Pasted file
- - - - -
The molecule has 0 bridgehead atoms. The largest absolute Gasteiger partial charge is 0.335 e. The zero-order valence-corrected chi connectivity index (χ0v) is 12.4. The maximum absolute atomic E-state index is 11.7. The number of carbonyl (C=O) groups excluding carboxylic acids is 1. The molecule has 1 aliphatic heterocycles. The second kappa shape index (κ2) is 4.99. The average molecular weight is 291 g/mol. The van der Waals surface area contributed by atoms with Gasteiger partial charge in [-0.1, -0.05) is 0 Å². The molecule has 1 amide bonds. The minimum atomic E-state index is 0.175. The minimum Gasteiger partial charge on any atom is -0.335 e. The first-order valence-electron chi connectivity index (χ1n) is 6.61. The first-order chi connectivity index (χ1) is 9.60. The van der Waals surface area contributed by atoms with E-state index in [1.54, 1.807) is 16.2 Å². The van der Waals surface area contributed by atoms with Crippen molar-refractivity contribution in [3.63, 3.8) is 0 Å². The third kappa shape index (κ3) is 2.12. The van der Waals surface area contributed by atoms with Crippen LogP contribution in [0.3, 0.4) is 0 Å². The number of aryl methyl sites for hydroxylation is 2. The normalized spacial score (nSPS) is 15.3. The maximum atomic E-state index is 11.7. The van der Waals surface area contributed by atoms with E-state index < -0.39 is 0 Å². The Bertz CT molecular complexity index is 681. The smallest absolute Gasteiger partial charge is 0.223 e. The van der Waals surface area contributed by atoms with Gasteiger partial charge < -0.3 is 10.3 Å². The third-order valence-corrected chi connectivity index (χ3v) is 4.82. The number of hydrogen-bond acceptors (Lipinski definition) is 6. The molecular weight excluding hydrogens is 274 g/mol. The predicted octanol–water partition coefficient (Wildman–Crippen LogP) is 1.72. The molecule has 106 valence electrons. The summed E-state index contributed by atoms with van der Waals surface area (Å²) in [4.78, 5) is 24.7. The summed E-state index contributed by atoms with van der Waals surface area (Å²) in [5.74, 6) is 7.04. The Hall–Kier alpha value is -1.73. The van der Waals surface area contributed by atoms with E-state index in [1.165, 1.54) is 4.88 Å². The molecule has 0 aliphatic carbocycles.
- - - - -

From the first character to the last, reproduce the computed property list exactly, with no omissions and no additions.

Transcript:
The molecule has 0 bridgehead atoms. The largest absolute Gasteiger partial charge is 0.335 e. The zero-order valence-corrected chi connectivity index (χ0v) is 12.4. The maximum absolute atomic E-state index is 11.7. The number of carbonyl (C=O) groups excluding carboxylic acids is 1. The molecule has 1 aliphatic heterocycles. The second kappa shape index (κ2) is 4.99. The average molecular weight is 291 g/mol. The van der Waals surface area contributed by atoms with Gasteiger partial charge in [-0.1, -0.05) is 0 Å². The molecule has 1 amide bonds. The minimum atomic E-state index is 0.175. The minimum Gasteiger partial charge on any atom is -0.335 e. The first-order valence-electron chi connectivity index (χ1n) is 6.61. The first-order chi connectivity index (χ1) is 9.60. The van der Waals surface area contributed by atoms with E-state index in [1.54, 1.807) is 16.2 Å². The van der Waals surface area contributed by atoms with Crippen molar-refractivity contribution in [3.63, 3.8) is 0 Å². The third kappa shape index (κ3) is 2.12. The van der Waals surface area contributed by atoms with Crippen LogP contribution in [0.3, 0.4) is 0 Å². The number of aryl methyl sites for hydroxylation is 2. The normalized spacial score (nSPS) is 15.3. The maximum atomic E-state index is 11.7. The van der Waals surface area contributed by atoms with E-state index < -0.39 is 0 Å². The Bertz CT molecular complexity index is 681. The smallest absolute Gasteiger partial charge is 0.223 e. The van der Waals surface area contributed by atoms with Gasteiger partial charge < -0.3 is 10.3 Å². The third-order valence-corrected chi connectivity index (χ3v) is 4.82. The number of hydrogen-bond acceptors (Lipinski definition) is 6. The molecular weight excluding hydrogens is 274 g/mol. The predicted octanol–water partition coefficient (Wildman–Crippen LogP) is 1.72. The molecule has 106 valence electrons. The summed E-state index contributed by atoms with van der Waals surface area (Å²) in [4.78, 5) is 24.7. The summed E-state index contributed by atoms with van der Waals surface area (Å²) in [5.74, 6) is 7.04. The Hall–Kier alpha value is -1.73. The van der Waals surface area contributed by atoms with E-state index in [1.165, 1.54) is 4.88 Å². The molecule has 0 aliphatic carbocycles.